A quiet session ahead?

Published 12:00 am Tuesday, January 8, 2002

Special to The Messenger

COLUMBIANA – State Sen. Bill Armistead, R-Columbiana, who is looking at hisown potential state race, said recently the Legislature will likely not tackle any controversial issues during this year’s election cycle.

Armistead also said he would also "definitely make an announcement … in the next 30 days" whether or not he would make a run for lieutenant governor.

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"I have been very encouraged at all the people across the state who have said I would be the strongest Republican candidate to beat Lucy Baxley," he said, referring to the Democratic state treasurer who has announced she is running.

He said he is giving "very serious consideration" to running.

An announcement in 30 days would put it close to two important election dates. The first would be Feb. 9, the first day to qualify as a Republican for statewide office. State law also indicates Armistead can’t raise funds while the Legislature is in session – except in an election year, where fundraising can be held 120 days before the election. That date would be Feb. 4. Meanwhile, the Alabama Legislature goes back into regular session on Tuesday. Gov. Don Siegelman, who is running for re-election for a second term, will formally open the session with his annual State of the State address at 6:30 p.m. The 30-minute speech, which is expected to give his legislative agenda for the session, is expected to be carried live over Alabama Public Television.

Armistead noted the Legislature rarely takes on challenging issues during an election year and really would like to do as little as possible. As for Siegelman’s agenda, he said few people in Montgomery seem to know what the governor will have as an agenda.

However, Armistead suspects from the recent special session it will involve running against the Legislature and corporate business.

"He will probably try to get business privilege tax passed to keep alive his fight against corporations," Armistead, saying the move would be "terrible."

Armistead said he does hope this session to pass voter identification as the elections are approaching.

"We need to hold every legislator accountable for voting for identification at the polls," he said. While the House has passed a voter identification bill, the Senate has never voted on one, he said.

"We must force this issue to the forefront so the people of Alabama can be assured we’ll have honest elections," he said.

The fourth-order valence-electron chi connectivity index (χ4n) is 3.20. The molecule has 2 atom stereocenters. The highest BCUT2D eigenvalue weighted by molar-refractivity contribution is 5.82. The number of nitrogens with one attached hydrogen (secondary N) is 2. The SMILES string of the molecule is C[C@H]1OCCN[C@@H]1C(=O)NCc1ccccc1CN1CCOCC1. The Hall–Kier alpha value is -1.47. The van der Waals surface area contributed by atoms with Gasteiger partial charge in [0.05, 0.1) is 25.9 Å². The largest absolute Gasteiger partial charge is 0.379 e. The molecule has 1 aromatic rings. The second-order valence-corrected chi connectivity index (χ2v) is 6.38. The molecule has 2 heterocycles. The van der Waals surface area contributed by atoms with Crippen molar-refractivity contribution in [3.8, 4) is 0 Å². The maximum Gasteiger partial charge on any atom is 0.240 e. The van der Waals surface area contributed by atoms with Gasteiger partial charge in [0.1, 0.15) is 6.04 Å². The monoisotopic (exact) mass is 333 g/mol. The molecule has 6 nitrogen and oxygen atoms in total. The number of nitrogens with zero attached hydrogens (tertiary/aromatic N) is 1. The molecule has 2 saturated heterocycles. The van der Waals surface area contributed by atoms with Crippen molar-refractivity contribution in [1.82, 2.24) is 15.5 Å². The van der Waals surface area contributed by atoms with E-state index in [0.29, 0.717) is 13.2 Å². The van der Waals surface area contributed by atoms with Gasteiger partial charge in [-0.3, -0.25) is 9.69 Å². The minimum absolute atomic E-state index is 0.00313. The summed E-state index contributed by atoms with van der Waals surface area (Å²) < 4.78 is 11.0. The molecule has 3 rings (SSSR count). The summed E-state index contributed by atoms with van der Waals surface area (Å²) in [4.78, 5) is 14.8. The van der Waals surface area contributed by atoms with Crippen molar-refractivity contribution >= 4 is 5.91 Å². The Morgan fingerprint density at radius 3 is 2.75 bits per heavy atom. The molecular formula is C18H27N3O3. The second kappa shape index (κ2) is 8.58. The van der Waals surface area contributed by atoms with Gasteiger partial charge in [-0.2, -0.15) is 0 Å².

However, Armistead said he does not expect any controversial issues to be handled until the 2003 regular session.

With Siegelman running and Lt. Gov. Steve Windom also seeking the governor’s seat, he expects both men to push their issues hard "but I don’t see the Legislature getting on board with either side." Most legislators will instead keep their distance to avoid taking sides in the campaign.

If Siegelman pushes an agenda, "I don’t see where he will get the leadership" to push it in the Legislature.

He said after Siegelman’s attacks on the Legislature in general in December, there are still some hard feelings as the legislators go back into a regular session only a few weeks later.

"None of us are anxious to go back," he said. "The wounds are there and he may be ready to pour more salt on them."

Some point out Siegelman may be undertaking a tactic the late Gov. George Wallace used.

"I don’t think Don Siegelman is George Wallace," Armistead said, adding it would

still "not be in the best interest of the state" to attack business and legislators to get re-elected.

Meanwhile, the Legislature still seems to be in more consensus these days in the wake of Sept. 11. The terrorist attack occurred while the Legislature was in another special session.

"It jolted all of us. I sense we have a deeper respect for each other than we have had in the past," he said, noting he hopes it continues.

Siegelman’s remarks about legislators, both in general and in name, last month has also brought legislators together, he said, noting the governor targeted both Democrats and Republicans.

"He pitted himself against all of us. He attacked us as a whole," he said.